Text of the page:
Coca-Cola Amatil’s Sydney-listed shares rose 5 percent after its United States backer agreed to take the 29.4 percent holding which effectively values the Indonesian business at $1.7 billion.
While sales volumes have jumped in South-East Asia’s largest economy, the unit’s first-half earnings before interest and tax plunged 83 percent to A$5.2 million on rising costs and unfavorable currency rates.
Coca-Cola Amatil has also been under increasing pressure to improve earnings across the board after annual net profit slumped more than 80 percent and warning that it expects another profit decline in the current financial year.
Under new Chief Executive Alison Watkins, Coca-Cola Amatil - which is itself 29 percent owned by the U.S. Coca-Cola Co - has been undertaking a strategic review to address changing tastes of its core Australian market.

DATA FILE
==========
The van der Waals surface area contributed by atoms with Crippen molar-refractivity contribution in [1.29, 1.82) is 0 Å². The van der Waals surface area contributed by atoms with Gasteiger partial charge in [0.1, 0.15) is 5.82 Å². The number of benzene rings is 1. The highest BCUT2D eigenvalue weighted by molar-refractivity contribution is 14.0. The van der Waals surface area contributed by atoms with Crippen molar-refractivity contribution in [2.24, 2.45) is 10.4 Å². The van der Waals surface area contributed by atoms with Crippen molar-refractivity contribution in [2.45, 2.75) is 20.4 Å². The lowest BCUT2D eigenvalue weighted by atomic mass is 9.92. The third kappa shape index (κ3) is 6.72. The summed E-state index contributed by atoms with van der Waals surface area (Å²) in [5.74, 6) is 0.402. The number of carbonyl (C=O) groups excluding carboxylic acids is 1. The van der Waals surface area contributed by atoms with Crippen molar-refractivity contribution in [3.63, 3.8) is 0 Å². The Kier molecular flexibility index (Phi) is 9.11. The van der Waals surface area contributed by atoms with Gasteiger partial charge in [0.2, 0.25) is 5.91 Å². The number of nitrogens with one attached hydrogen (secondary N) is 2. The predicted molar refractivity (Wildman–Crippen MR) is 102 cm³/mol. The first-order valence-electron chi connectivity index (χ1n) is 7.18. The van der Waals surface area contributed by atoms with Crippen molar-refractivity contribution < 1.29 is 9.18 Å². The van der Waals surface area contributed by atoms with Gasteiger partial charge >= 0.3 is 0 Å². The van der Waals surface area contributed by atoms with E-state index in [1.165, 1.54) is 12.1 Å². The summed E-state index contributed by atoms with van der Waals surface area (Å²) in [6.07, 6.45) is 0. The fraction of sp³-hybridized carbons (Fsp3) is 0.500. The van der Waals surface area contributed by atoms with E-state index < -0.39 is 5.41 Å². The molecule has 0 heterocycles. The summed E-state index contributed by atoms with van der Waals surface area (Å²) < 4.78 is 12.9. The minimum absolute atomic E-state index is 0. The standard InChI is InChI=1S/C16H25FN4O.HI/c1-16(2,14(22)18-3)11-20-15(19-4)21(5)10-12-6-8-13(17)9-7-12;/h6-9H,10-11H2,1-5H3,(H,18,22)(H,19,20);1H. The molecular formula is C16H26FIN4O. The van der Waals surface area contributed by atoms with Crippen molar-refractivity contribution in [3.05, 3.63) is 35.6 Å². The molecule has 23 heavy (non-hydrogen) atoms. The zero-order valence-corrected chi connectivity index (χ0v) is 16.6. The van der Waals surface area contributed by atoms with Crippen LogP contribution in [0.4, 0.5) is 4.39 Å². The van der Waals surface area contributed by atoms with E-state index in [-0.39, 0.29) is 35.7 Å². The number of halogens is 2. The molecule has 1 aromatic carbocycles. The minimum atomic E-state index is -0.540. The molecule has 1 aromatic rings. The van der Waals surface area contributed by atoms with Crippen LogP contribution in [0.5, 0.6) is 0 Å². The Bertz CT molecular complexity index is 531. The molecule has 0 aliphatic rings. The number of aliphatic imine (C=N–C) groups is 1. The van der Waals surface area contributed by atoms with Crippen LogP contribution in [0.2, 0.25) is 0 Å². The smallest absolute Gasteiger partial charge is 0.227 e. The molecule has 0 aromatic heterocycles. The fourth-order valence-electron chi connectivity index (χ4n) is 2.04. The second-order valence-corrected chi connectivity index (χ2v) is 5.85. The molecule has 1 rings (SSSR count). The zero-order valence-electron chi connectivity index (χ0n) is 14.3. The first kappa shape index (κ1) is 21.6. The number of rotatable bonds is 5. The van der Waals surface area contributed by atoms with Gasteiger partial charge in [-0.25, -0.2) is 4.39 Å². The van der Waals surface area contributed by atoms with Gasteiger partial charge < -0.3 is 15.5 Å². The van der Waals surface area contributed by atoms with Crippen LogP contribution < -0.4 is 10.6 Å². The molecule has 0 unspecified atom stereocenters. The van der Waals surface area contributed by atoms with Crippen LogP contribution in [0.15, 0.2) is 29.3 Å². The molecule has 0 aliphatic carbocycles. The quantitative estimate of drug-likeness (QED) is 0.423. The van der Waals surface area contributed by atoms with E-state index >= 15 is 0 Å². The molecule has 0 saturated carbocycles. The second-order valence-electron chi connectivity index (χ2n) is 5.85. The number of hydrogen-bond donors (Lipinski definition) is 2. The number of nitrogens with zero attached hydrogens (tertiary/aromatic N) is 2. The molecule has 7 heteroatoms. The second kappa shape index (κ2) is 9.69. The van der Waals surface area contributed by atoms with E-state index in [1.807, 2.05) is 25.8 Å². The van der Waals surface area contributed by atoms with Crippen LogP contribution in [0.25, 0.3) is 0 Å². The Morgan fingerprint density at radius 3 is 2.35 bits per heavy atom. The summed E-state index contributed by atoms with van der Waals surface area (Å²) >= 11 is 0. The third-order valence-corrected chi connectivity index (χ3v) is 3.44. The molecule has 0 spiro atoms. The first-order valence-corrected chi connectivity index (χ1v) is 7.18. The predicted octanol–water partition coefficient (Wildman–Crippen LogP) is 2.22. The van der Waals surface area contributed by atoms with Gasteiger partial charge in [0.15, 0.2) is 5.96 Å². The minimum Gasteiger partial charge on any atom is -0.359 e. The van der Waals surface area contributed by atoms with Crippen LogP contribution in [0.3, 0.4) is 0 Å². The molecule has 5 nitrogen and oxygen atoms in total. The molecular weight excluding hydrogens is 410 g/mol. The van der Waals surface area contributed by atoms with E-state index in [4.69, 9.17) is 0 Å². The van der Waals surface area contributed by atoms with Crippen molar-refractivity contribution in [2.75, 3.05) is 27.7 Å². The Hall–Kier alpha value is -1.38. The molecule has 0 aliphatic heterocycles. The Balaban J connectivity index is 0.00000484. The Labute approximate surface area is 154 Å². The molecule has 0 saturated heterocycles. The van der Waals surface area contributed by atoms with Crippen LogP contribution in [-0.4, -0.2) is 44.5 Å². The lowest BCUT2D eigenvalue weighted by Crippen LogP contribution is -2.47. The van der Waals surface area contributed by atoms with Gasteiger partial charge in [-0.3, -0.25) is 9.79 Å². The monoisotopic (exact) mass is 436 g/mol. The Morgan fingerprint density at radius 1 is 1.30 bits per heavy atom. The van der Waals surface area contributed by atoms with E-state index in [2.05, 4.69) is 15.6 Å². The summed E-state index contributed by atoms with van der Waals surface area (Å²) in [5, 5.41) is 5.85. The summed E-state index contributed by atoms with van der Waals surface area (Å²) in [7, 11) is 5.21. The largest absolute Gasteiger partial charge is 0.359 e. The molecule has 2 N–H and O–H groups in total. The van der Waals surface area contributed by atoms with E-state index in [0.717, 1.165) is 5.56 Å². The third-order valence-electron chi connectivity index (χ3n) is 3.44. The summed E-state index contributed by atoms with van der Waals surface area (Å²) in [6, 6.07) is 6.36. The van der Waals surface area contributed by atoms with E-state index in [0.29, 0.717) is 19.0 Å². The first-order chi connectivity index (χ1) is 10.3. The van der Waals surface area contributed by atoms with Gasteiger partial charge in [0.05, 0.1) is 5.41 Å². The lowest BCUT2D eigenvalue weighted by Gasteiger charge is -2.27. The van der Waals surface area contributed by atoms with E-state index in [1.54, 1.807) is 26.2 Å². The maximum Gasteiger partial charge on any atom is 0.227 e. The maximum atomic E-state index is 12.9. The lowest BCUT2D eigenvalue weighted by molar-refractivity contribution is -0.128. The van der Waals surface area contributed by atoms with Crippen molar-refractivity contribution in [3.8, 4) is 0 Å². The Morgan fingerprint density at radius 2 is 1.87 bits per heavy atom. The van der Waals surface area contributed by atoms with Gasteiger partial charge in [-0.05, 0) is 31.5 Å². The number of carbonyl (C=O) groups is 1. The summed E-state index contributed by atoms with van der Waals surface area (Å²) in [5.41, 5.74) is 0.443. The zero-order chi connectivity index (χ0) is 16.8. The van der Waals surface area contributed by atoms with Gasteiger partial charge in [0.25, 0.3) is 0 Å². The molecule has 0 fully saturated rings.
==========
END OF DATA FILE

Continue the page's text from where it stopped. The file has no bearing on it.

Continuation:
It is launching a smaller, cheaper Coke can and promising more sugar-free products which are due to hit the market in April.
The U.S. cash injection will also enable the Indonesian business to broaden its product offering and overhaul its logistics operations to grow its customer base.
“We are confident that the combination of revenue and cost initiatives we have underway will restore the business to growth,” Watkins said in a statement, adding that the pace of recovery will depend on its Australian initiatives succeeding and Indonesian economic factors.
Coca-Cola Amatil shares climbed to A$9.11 in early trade while the benchmark S&P/ASX 200 index rose 0.3 percent.
Reporting by Lincoln Feast and Byron Kaye; Editing by Edwina Gibbs